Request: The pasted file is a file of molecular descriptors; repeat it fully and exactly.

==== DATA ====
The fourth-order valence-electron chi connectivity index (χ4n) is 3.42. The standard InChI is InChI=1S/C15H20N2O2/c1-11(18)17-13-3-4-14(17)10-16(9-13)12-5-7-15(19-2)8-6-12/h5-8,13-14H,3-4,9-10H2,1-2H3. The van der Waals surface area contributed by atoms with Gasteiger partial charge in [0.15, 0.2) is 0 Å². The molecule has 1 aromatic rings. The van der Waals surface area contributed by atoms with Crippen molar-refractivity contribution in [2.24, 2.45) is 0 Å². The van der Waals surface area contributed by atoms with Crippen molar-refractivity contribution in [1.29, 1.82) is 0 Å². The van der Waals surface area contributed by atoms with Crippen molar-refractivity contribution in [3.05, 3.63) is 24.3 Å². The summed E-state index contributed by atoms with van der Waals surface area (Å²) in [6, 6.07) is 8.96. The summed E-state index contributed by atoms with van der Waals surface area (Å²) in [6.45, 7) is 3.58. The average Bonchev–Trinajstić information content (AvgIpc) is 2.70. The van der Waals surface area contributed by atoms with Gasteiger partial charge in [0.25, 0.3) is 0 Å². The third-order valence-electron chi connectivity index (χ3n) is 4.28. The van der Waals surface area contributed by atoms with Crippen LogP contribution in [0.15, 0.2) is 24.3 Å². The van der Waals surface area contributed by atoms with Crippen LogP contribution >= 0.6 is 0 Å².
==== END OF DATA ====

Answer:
The fourth-order valence-electron chi connectivity index (χ4n) is 3.42. The standard InChI is InChI=1S/C15H20N2O2/c1-11(18)17-13-3-4-14(17)10-16(9-13)12-5-7-15(19-2)8-6-12/h5-8,13-14H,3-4,9-10H2,1-2H3. The van der Waals surface area contributed by atoms with Gasteiger partial charge in [0.15, 0.2) is 0 Å². The molecule has 1 aromatic rings. The van der Waals surface area contributed by atoms with Crippen molar-refractivity contribution in [2.24, 2.45) is 0 Å². The van der Waals surface area contributed by atoms with Crippen molar-refractivity contribution in [1.29, 1.82) is 0 Å². The van der Waals surface area contributed by atoms with Crippen molar-refractivity contribution in [3.05, 3.63) is 24.3 Å². The summed E-state index contributed by atoms with van der Waals surface area (Å²) in [6, 6.07) is 8.96. The summed E-state index contributed by atoms with van der Waals surface area (Å²) in [6.45, 7) is 3.58. The average Bonchev–Trinajstić information content (AvgIpc) is 2.70. The van der Waals surface area contributed by atoms with Gasteiger partial charge in [0.25, 0.3) is 0 Å². The third-order valence-electron chi connectivity index (χ3n) is 4.28. The van der Waals surface area contributed by atoms with Crippen LogP contribution in [0.15, 0.2) is 24.3 Å². The van der Waals surface area contributed by atoms with Crippen LogP contribution >= 0.6 is 0 Å².